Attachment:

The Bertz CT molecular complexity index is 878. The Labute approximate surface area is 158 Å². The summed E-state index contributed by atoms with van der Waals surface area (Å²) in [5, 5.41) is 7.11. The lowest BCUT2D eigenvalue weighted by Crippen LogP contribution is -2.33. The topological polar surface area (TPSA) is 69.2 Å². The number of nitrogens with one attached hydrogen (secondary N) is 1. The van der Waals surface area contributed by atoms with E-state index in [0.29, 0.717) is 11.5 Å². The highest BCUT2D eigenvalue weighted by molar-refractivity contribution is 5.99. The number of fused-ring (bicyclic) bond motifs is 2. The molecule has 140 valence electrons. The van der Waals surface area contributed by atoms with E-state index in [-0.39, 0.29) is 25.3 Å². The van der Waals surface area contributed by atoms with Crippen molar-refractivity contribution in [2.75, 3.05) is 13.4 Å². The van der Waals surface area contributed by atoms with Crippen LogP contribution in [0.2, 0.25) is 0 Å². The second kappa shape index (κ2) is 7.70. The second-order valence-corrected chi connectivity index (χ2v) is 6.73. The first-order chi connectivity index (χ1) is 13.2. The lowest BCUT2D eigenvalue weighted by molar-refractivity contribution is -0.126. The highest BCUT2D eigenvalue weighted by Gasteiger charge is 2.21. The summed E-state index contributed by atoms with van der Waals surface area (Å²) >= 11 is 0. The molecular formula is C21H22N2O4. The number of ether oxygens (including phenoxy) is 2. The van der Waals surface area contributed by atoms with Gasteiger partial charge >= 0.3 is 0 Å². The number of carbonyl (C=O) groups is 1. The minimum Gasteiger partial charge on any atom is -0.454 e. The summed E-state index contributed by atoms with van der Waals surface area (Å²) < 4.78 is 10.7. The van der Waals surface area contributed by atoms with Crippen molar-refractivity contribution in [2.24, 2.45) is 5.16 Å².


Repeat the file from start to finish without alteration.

The Bertz CT molecular complexity index is 878. The Labute approximate surface area is 158 Å². The summed E-state index contributed by atoms with van der Waals surface area (Å²) in [5, 5.41) is 7.11. The lowest BCUT2D eigenvalue weighted by Crippen LogP contribution is -2.33. The topological polar surface area (TPSA) is 69.2 Å². The number of nitrogens with one attached hydrogen (secondary N) is 1. The van der Waals surface area contributed by atoms with E-state index in [0.29, 0.717) is 11.5 Å². The highest BCUT2D eigenvalue weighted by molar-refractivity contribution is 5.99. The number of fused-ring (bicyclic) bond motifs is 2. The molecule has 140 valence electrons. The van der Waals surface area contributed by atoms with E-state index in [-0.39, 0.29) is 25.3 Å². The van der Waals surface area contributed by atoms with Crippen molar-refractivity contribution in [2.75, 3.05) is 13.4 Å². The van der Waals surface area contributed by atoms with Crippen LogP contribution in [0.2, 0.25) is 0 Å². The second kappa shape index (κ2) is 7.70. The second-order valence-corrected chi connectivity index (χ2v) is 6.73. The first-order chi connectivity index (χ1) is 13.2. The lowest BCUT2D eigenvalue weighted by molar-refractivity contribution is -0.126. The highest BCUT2D eigenvalue weighted by Gasteiger charge is 2.21. The summed E-state index contributed by atoms with van der Waals surface area (Å²) >= 11 is 0. The molecular formula is C21H22N2O4. The number of ether oxygens (including phenoxy) is 2. The van der Waals surface area contributed by atoms with Gasteiger partial charge >= 0.3 is 0 Å². The number of carbonyl (C=O) groups is 1. The minimum Gasteiger partial charge on any atom is -0.454 e. The summed E-state index contributed by atoms with van der Waals surface area (Å²) < 4.78 is 10.7. The van der Waals surface area contributed by atoms with Crippen molar-refractivity contribution in [2.24, 2.45) is 5.16 Å².